To Make Rotten was initially released in 1991 by the band Sepsis and only seventy handmade copies existed at the time. La Caverna records have re-released this record twenty eight years of its initial release. While many expect another band that is rediscovered uniquely for existing at the right time and having a certain “spirit”. Sepsis put these claims to rest with a good demo that shows untapped potential.
Death metal demos unlike more developed recordings tend to show one of two mentalities. The first being the uninhibited desire to express themselves freely without much thought towards discipline in regards to arrangements, timekeeping or consistency. The second being a converging point for a set of influences as perceived by the artists. Sepsis somehow manage to do both, proudly displaying their influences on their sleeve and also allowing themselves complete freedom in forcing everything together.
Stylistically this can be summarized as being a combination of Floridian Death metal and Grindcore. The band show elements of Death, Obituary, Deicide and Carcass with occasional hints of conventional melody in the European style. Riff shapes are typically in the style of one of their influences with “It”s Too Late” being an obvious hommage to the legendary Carcass riff. While these riffs show nothing original, they are very good at taking a small set of different motifs and applying to them to the different riff styles present here. This injects new life into these familiar riffs while retaining part of what made them so great in the first place.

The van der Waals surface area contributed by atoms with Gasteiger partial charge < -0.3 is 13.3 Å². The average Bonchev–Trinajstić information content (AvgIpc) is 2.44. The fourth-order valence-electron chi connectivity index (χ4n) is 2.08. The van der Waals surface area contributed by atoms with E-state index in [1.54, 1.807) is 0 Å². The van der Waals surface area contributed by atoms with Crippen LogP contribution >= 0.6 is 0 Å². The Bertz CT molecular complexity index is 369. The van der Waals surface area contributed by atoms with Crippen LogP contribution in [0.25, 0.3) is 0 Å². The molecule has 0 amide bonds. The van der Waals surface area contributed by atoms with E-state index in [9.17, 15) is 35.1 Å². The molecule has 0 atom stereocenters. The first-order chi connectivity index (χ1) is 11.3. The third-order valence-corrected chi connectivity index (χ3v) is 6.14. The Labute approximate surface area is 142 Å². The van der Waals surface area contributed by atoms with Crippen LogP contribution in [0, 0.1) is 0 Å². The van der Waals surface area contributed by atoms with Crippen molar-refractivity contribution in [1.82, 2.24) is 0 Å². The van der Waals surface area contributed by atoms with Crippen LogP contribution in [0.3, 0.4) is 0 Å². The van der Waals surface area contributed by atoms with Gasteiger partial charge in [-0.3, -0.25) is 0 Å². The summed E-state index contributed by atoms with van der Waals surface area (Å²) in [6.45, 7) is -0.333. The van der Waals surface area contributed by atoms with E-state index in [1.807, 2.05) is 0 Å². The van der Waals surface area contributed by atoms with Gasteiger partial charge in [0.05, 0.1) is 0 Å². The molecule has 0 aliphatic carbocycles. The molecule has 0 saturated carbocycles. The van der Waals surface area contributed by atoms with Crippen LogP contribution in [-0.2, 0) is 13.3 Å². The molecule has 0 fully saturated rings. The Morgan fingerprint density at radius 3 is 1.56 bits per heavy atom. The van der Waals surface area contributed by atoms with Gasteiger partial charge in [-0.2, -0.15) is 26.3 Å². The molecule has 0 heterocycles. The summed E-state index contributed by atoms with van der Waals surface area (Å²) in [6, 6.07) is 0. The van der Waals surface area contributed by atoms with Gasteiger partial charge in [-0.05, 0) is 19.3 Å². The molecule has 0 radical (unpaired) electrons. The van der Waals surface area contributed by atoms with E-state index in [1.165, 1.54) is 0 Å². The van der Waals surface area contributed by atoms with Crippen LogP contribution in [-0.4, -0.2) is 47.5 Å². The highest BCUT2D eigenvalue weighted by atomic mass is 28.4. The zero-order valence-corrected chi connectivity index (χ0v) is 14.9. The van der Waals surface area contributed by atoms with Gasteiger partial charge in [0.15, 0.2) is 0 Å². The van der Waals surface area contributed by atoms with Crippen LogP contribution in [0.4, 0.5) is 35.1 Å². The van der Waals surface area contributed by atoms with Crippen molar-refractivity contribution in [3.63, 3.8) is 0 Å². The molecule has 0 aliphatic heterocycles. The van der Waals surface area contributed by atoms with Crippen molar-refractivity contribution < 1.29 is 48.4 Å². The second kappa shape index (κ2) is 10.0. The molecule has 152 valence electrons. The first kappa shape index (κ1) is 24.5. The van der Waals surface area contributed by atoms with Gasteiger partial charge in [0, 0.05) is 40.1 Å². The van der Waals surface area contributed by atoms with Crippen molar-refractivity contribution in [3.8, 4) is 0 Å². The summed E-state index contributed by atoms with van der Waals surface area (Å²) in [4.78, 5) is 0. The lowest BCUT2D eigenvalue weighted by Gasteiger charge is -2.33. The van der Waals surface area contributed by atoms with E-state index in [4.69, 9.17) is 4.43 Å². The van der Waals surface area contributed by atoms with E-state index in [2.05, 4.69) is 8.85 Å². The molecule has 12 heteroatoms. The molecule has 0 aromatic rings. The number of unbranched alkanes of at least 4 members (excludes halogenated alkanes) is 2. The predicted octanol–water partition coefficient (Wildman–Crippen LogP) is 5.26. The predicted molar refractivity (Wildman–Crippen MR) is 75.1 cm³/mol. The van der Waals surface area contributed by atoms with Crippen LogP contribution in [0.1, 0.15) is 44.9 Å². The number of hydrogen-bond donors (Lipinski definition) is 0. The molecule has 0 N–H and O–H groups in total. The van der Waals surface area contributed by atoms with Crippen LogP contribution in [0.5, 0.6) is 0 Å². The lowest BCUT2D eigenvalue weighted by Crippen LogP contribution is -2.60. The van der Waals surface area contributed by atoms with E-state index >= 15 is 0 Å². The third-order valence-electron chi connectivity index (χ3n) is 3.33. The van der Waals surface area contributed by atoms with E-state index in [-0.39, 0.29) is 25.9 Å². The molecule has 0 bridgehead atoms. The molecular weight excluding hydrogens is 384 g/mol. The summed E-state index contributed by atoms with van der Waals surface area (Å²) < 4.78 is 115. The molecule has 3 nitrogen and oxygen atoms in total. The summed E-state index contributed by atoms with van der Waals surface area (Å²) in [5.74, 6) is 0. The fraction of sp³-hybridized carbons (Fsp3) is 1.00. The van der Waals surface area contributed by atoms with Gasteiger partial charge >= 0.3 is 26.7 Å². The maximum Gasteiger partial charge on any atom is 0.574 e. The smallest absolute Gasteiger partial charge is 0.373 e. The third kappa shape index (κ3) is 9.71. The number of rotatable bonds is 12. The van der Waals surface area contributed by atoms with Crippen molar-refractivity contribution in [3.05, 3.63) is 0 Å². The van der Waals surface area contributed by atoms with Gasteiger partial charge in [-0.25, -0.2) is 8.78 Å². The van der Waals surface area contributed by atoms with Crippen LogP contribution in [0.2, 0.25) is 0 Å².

Arrangements are the demo’s area of weakness as the band know how to take a motif and use it in different riff types but struggle to fully expand and then deconstruct as the music relies on a small number of motifs that remain the same despite the different riff forms. It is at times rather boring when a melody is strummed only for it to return later in the song in the exact same way but stretched out in length. Overall the band struggle with a combination of the fast/slow duality in Grindcore and the labyrinthine riff mazes that had fully matured in Death Metal at that point. The band make up for it with sheer heart and tenacity as they manage to keep the momentum going no matter as best seen on “Winter of Despair” which shows a lot of bizarre choices in the structure held together by the band’s eagerness.
Sepsis offer a rich tapestry of ideas that converge many of the different compositional methods into a potent whole that easily shrugs off its weaknesses. While this would be the end of the band, one can’t help wonder if the band could have evolved into something greater. A true hidden gem, To Make Rotten is not a forgotten classic but nonetheless a great listen for those yearning for the freedom and variety that once existed in Death metal.